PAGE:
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P. Simmons
P. Simmons, Attorney
Category: Legal
Satisfied Customers: 33070
Experience:  16 yrs. of trial experience
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My employer called last Friday, 13 Sept to say my job position

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My employer called last Friday, 13 Sept to say my job position with Cat Fanciers' Association had been eliminated. I have been with the company nine years. I turned 60 yrs old Sept 4, my husband was diagnosed with cancer first of May, I've used 116 hrs of my 120 hrs PTO available. CFA legal, Ed Raymond sent overnight letter, received Saturday, Sept 14, demanding I sign a Release Agreement that takes away my rights to all Commission payments due, Older Workers Benefit Protection Act, Age Discrimination in Employment Act, Employment Retirement Income Security Act, Family and Medical Leave Act of 1993, several other areas, etc. Per the letter from legal, I must respond by tomorrow, Friday September 20. If I sign away my rights, they will pay me through October. Otherwise ALL compensation, including earned commissions and Vacation time, and medical benefits end as of termination date, September 13. They have included a clause they must approve I'm being cooperative in transferring info to Central Office during the time from September 13 to end of October, if they feel I'm not, then payment will be stopped. Obviously I do not wish to sign my rights away and I would like to be paid for the commission already earned and not yet paid, I would like to consider filing for the Family and Medical Act for 12 weeks whereas I'm told the employer must cover my medical insurance cost during that time.

Thank you in advance for your prompt review and return contact.
Roeann Fulkerson-Chrisope
Hi, My name is Philip. I am an attorney with over 16 years experience. Hopefully I can help you with your legal question.

I am sorry for this dilemma.

This is, sadly, standard practice. That is, it is common for an employer to offer benefits at termination, but to required that the employee waive legal claims against the employer in order to receive the benefits.

And, it is legal.

If you sign the waiver, they can use that if you later attempt to sue.

So the real question will be, do you have grounds to sue?

If no?? Then take the money and run. Florida and Ohio are at will states for employment law purposes. As an "at will" employee, the employer can fire you for no reason at all. Or they can fire you for "cause" (if you do something in violation of company policy or the law).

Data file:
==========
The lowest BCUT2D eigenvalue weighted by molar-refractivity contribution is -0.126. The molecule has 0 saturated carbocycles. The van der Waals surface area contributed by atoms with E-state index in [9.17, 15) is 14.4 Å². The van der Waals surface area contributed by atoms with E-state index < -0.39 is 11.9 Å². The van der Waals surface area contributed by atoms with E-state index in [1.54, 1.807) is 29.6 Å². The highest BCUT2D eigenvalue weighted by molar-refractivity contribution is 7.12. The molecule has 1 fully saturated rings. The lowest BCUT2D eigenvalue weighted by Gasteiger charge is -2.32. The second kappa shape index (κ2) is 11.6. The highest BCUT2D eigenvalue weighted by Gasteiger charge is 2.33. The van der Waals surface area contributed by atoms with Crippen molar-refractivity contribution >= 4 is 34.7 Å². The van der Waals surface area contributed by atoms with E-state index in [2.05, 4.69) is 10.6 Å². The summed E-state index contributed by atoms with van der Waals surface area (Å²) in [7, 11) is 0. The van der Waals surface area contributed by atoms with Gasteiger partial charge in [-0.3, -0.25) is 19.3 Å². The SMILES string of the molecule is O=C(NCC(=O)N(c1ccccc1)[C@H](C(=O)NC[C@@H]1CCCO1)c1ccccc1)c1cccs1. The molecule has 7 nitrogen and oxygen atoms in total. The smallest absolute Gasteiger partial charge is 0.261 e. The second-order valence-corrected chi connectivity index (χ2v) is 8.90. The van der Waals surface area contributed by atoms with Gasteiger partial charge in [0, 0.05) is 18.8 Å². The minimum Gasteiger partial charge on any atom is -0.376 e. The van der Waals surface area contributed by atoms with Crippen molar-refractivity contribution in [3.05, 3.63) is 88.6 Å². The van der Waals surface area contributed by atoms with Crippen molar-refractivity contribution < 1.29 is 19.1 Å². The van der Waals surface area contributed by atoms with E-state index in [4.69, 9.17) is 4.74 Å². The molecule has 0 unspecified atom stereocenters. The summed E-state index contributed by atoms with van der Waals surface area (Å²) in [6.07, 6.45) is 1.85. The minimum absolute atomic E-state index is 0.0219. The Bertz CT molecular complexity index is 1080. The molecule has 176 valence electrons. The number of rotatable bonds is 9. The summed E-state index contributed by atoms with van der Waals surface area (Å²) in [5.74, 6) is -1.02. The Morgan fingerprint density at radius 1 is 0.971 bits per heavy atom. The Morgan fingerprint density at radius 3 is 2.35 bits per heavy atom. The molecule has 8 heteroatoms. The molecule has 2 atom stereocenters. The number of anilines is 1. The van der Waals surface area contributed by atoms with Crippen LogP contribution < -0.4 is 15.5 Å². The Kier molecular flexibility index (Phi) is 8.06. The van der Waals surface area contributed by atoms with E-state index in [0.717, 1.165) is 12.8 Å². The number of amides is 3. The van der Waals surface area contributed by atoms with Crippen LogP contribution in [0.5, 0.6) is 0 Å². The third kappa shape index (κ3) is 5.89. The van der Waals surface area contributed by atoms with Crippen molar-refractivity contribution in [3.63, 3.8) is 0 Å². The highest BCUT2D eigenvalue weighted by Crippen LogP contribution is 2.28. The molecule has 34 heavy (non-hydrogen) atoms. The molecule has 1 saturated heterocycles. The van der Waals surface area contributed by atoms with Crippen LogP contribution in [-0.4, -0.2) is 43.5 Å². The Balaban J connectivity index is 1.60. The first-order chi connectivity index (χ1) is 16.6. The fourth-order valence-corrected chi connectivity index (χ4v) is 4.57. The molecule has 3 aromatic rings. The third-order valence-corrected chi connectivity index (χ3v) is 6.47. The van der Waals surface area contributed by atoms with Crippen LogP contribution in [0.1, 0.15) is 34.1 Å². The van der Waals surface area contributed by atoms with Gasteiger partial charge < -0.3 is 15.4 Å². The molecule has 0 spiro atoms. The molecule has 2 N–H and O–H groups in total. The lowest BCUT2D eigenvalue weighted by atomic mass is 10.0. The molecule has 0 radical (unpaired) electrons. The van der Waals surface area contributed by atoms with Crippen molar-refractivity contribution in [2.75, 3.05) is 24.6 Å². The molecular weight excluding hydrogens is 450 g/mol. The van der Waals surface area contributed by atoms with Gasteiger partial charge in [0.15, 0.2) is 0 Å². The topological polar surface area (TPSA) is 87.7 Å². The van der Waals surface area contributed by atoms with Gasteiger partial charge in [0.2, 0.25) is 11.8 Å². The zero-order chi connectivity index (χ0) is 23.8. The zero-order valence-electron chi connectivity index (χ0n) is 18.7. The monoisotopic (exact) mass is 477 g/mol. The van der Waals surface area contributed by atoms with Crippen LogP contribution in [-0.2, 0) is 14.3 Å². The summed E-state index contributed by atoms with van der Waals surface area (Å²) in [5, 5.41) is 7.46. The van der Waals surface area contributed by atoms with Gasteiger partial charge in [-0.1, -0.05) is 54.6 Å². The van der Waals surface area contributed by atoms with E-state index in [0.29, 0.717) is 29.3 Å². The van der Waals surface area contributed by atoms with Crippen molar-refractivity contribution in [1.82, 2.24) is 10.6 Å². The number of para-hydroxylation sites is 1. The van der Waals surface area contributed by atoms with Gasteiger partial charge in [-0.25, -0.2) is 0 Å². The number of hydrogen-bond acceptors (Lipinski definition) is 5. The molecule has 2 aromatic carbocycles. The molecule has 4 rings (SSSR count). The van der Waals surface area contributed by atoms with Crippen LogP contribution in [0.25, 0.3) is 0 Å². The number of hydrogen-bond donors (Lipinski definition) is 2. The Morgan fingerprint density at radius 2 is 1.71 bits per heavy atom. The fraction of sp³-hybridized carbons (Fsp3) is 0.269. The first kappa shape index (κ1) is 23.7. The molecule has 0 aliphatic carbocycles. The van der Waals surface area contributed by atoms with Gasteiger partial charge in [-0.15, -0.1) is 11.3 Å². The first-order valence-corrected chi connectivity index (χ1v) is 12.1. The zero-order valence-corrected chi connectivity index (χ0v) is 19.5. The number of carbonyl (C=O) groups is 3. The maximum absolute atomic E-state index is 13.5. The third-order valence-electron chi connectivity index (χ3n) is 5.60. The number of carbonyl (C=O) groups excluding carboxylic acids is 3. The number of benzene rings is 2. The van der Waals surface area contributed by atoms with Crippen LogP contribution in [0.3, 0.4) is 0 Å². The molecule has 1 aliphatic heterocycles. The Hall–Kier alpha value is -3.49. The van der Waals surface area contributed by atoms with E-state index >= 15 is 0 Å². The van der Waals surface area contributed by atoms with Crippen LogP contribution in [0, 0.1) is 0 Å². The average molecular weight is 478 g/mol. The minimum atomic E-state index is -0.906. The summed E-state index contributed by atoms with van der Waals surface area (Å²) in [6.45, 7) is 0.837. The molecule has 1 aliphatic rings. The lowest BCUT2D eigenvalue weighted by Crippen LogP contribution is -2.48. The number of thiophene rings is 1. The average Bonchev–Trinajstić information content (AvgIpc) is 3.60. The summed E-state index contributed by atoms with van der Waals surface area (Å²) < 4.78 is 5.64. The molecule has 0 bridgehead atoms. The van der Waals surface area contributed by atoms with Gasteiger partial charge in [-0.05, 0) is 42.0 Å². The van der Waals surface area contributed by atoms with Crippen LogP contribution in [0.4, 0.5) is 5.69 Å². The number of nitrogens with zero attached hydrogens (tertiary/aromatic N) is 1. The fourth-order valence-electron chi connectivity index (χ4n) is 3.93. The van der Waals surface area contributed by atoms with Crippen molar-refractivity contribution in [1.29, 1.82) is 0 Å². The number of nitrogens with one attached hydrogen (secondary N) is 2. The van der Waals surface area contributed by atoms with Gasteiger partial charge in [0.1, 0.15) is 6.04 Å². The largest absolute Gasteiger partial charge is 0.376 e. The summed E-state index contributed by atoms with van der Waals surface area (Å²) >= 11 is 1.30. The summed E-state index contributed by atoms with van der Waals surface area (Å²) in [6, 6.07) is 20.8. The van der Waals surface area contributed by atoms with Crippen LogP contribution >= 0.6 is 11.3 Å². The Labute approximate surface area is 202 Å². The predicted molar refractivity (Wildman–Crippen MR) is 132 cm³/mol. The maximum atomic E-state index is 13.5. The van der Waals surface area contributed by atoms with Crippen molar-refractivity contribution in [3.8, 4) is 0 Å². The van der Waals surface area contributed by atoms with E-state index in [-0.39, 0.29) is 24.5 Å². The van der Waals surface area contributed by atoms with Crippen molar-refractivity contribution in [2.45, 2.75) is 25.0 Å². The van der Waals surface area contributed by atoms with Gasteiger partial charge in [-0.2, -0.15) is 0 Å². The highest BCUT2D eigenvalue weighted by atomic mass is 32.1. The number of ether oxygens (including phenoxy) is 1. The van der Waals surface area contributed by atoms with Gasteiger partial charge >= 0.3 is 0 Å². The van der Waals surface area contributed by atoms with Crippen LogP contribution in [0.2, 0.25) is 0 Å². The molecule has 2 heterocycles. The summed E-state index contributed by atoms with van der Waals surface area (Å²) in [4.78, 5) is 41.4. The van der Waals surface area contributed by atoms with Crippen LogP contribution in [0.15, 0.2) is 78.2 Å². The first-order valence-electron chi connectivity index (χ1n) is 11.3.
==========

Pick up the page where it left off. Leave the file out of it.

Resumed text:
The one thing that they can not do is fire for a "bad reason".

Now, a bad reason would be if they fired you based on your race, your gender, your religion, your age (if your over 40), disability, or marital status.

What you describe? If they fired you due to your age? Then you can sue them for wrongful termination.

But you have to prove it...if you file suit, you have to prove up the case to get compensation.

That can be tough to do.

The fact they fired you and hired someone younger? That is certainly a start.

But you will need more than that.

If you do sue them, you will be able to access documents that can help prove the case...internal emails and memo's will be subject to discovery. So it may be if you sue you can find additional evidence to prove your case.

Also...you can negotiate. They are offering to pay to Nov. You can demand to Dec or whatever you are comfortable with. It may be you can get them to pay an additional month or two...if you let them know you are considering a lawsuit for violation of age discrimination that they will grant this request


Please let me know if you have more questions...happy to assist if I can
Customer: replied 3 years ago.

The conversation with the twenty Board members were done in "closed session" so the information would need to be obtained via discovery. I have been told by Board members who left the board the current president declared upon his election to "get rid of me". He and I did not agree on things. He did however give me a $20,000. raise starting January 1 this year.


 


CFA does not have over 50 paid employees so does the Medical Family Act apply for me to receive 12 weeks medical coverage paid by employer?


 


Would it be more effective a letter of negotiations comes from an Attorney vs me?


 

It would be more effective from a lawyer.

That requires you get a lawyer to do this for you...but if you are considering a lawsuit, and have your lawyer engage with cat fancy? You can bet they will take that communication MUCH more seriously than a plea by you for more money/time.

P. Simmons and 7 other Legal Specialists are ready to help you
Customer: replied 3 years ago.

This is exactly my thoughts. However, I am finding it very difficult to locate an attorney who represents Employee's and I do understand this is a bit more complicated with me living in FL, the company in Ohio and the Articles of Incorporation in NY.


 


I earned commissions on Branded Sales and a $20,000. check is due in the office on October 1. I am due 10% marketing commission. I additionally have other fees due to me they are refusing to pay via the letter.


 


Do you represent individuals outside this source here? If not, do you have a suggestion for me locating an attorney? I have tried searching the Internet and vis referrals, no one seems to do "Employee Law" ...

The terms of service of this website prohibit outside representation. So I can not represent you

And I agree it can be a tough case to prosecute. So tough to find a lawyer to take.
You would be best served with an OH lawyer. OH will have jurisdiction. FL May have jurisdiction depending on your employment agreement.

I would call the OH bar and ask about the lawyer referral service. They can point you towards competent representation.
P. Simmons and 7 other Legal Specialists are ready to help you